The Jakarta Post
The main event of Women's March Jakarta 2017 takes place in the front area of the State Palace on March 4. (JP/Ni Nyoman Wira)
Accompanied by an a cappella arrangement with a touch of Balinese music, several dancers from the Bengkel Tari Ayu Bulan dance studio performed Rejang Shanti during the Women’s March Jakarta 2017 on Saturday in the front area of the State Palace.
Donning white kebaya and hair accessories made of lontar (palm leaves), the dancers conveyed a message of serenity through their slow and peaceful movements. “It is a ‘peace’ dance,” said Balinese dance maestro Ayu Bulantrisna Djelantik, also known as Biang Bulan ('biang' means mother or aunt in Balinese), who is also the dance studio's founder.
Balinese dance maestro Ayu Bulantrisna Djelantik, also known as Biang Bulan, performs a Rejang Shanti dance during the Women's March Jakarta 2017.(JP/Ni Nyoman Wira)
Biang Bulan explained that she created the dance to depict the current era, which she described as full of stress, hatred, hoaxes and deception. “I created the ‘peace’ dance [as a symbol to help us] ‘ruwat’ [heal] ourselves and our earth. And also to protect our eyes, ears and hearts so that we can stay peaceful and appreciate differences,” she told The Jakarta Post.
Rejang itself is a sacred Balinese dance, while shanti means "peace” in the mantras of Hinduism. “Rejang is actually a communal dance, which everyone can follow because it’s very simple. It functions to ‘ruwat’, exorcize evil and pray for blessing,” said Biang Bulan, adding that the dance was usually performed during an odalan (anniversary) of a temple in Bali.
The participants presented eight demands, which include tolerance, diversity and increased access to health services for women, eliminating violence against women, protecting the living environment and female workers, improving the representation of women in politics, and eliminating discrimination and violence against Lesbian, Gay, Bisexual and Transgender (LGBT) communities.(JP/Ni Nyoman Wira)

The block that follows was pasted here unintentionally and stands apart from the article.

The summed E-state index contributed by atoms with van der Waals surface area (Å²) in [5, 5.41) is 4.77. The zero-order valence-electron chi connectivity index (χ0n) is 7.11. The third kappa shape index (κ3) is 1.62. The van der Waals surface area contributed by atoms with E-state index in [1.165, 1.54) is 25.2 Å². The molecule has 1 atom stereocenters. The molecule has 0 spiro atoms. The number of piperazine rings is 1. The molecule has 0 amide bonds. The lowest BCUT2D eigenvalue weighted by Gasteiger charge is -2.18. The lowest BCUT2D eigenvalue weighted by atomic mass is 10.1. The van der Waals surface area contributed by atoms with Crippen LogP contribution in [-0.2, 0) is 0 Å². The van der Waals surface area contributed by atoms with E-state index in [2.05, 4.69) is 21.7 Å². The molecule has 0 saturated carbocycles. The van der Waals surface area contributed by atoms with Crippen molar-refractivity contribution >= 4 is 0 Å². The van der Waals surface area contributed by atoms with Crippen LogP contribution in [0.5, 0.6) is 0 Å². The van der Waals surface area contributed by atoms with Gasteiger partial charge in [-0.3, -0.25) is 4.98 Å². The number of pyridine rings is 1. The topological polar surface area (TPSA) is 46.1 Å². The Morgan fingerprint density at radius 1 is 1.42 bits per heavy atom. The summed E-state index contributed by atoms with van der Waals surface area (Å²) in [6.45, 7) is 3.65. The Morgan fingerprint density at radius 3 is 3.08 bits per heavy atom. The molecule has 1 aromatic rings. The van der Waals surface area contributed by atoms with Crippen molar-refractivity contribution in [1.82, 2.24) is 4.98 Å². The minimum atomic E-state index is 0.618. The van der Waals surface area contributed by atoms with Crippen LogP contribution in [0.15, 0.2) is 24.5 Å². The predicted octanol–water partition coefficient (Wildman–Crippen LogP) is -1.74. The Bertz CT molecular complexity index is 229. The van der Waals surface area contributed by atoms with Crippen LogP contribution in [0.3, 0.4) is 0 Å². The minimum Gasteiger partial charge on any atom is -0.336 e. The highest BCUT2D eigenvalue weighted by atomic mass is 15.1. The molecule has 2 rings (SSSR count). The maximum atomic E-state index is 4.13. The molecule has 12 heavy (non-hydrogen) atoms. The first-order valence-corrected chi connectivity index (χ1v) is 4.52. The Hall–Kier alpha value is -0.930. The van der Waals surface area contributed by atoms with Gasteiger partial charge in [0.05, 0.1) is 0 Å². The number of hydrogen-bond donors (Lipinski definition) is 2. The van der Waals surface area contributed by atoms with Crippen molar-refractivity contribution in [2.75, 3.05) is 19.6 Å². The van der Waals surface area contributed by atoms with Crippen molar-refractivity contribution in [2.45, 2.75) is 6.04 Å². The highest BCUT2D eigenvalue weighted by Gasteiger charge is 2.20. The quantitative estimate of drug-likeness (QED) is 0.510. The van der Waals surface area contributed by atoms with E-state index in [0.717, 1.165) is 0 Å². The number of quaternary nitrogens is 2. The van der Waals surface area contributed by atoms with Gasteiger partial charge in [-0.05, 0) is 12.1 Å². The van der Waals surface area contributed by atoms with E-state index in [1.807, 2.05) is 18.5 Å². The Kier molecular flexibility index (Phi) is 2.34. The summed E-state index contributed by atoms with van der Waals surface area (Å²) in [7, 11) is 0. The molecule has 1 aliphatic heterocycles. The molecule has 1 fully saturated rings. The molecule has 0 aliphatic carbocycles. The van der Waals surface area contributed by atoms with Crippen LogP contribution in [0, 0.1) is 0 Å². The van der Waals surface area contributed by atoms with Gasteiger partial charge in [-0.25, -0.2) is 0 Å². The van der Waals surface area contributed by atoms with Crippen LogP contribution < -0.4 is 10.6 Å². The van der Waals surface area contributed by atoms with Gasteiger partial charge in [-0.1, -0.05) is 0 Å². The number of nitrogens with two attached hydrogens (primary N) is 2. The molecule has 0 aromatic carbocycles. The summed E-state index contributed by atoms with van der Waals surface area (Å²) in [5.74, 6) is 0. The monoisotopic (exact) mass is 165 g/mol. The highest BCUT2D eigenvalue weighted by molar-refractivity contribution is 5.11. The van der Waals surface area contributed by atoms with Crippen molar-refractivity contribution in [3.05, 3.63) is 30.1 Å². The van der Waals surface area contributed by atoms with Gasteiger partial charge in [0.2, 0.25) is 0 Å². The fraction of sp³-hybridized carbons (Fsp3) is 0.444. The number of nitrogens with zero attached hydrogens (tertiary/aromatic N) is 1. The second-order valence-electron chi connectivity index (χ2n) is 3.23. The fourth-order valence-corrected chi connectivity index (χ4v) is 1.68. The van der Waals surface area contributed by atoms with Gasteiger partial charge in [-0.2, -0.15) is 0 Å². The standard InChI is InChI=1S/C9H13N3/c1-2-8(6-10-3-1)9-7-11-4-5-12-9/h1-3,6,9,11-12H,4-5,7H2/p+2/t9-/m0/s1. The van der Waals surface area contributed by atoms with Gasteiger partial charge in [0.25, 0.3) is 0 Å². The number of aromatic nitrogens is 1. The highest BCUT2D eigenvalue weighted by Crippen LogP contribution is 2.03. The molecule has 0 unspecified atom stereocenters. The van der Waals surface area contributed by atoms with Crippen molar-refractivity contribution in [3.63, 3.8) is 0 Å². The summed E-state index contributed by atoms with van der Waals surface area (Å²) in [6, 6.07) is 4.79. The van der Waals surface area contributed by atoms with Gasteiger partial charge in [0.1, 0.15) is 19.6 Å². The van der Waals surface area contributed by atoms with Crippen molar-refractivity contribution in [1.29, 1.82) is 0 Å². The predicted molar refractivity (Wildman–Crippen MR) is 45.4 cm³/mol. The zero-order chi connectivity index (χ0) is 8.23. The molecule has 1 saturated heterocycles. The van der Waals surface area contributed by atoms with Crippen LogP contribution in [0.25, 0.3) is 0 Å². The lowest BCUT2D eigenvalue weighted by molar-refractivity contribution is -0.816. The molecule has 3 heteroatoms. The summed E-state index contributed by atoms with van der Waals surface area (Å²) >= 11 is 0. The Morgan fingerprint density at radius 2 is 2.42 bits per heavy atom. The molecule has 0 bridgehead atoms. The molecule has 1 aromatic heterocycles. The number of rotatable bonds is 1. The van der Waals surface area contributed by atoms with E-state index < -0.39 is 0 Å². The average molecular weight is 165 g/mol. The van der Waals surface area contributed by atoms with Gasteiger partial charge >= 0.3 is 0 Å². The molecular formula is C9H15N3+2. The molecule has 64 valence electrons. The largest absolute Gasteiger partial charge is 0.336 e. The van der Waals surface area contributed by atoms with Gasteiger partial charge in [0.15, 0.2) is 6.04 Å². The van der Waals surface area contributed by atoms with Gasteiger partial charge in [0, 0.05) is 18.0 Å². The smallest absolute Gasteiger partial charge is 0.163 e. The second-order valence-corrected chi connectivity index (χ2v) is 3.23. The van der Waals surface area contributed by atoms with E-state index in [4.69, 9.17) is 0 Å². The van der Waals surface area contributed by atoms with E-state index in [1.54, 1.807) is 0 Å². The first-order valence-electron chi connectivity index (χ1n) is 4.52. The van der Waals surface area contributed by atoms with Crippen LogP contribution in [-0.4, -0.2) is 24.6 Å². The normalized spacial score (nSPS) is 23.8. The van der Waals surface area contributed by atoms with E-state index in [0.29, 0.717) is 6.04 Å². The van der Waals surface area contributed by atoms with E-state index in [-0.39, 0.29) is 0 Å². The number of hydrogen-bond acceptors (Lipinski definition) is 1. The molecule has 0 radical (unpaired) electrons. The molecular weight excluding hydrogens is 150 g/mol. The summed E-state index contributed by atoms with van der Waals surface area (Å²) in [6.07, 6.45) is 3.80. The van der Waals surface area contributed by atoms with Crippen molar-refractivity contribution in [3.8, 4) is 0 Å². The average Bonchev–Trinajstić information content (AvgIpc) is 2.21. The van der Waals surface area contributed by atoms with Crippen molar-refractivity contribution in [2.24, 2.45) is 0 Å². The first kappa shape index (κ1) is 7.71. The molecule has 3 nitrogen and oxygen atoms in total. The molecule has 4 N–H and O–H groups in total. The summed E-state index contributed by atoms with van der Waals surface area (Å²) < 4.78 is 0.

Rejang Shanti was the opening of the Women’s March Jakarta 2017, which saw hundreds stroll down the streets of Central Jakarta, starting from Sarinah to the State Palace. They presented eight demands, which include tolerance, diversity and increased access to health services for women, eliminating violence against women, protecting the living environment and female workers, improving the representation of women in politics, and eliminating discrimination and violence against Lesbian, Gay, Bisexual and Transgender (LGBT) communities.
Aside from the dance performance, the event also hosted musical performances by Sisters in Danger, Melanie Subono and Mutiara Malika; poetry reading by Helga Worotitjan, Ayu Meutia, Putri Minangsari and Tiar S; a sharing session by activist-cum-artist Nova Eliza from Women’s Voices Foundation (YSHP) and a belly dance performance.
Women and men march down Jakarta streets, starting from Sarinah to the State Palace.(JP/Ni Nyoman Wira)
One of the march participants, Meriana, who hails from Bandung, said that she came to Jakarta to support gender equality. “I expect that Indonesian people’s solidarity will get stronger and justice will be improved to the point that people will not have to suffer violations of their rights,” she said. “I [also] hope Indonesian people can be more aware, open and smart.”
Another participant, Daniel Hadiputra, said women had always been discriminated against. “I am taking part in this march to realize what should’ve happened a long time ago, which is gender equality,” he said. “I highly support the march, which aims to show the world that women and men are equal. I hope many people realize that women can do [anything] and they are capable of doing [anything].” (kes)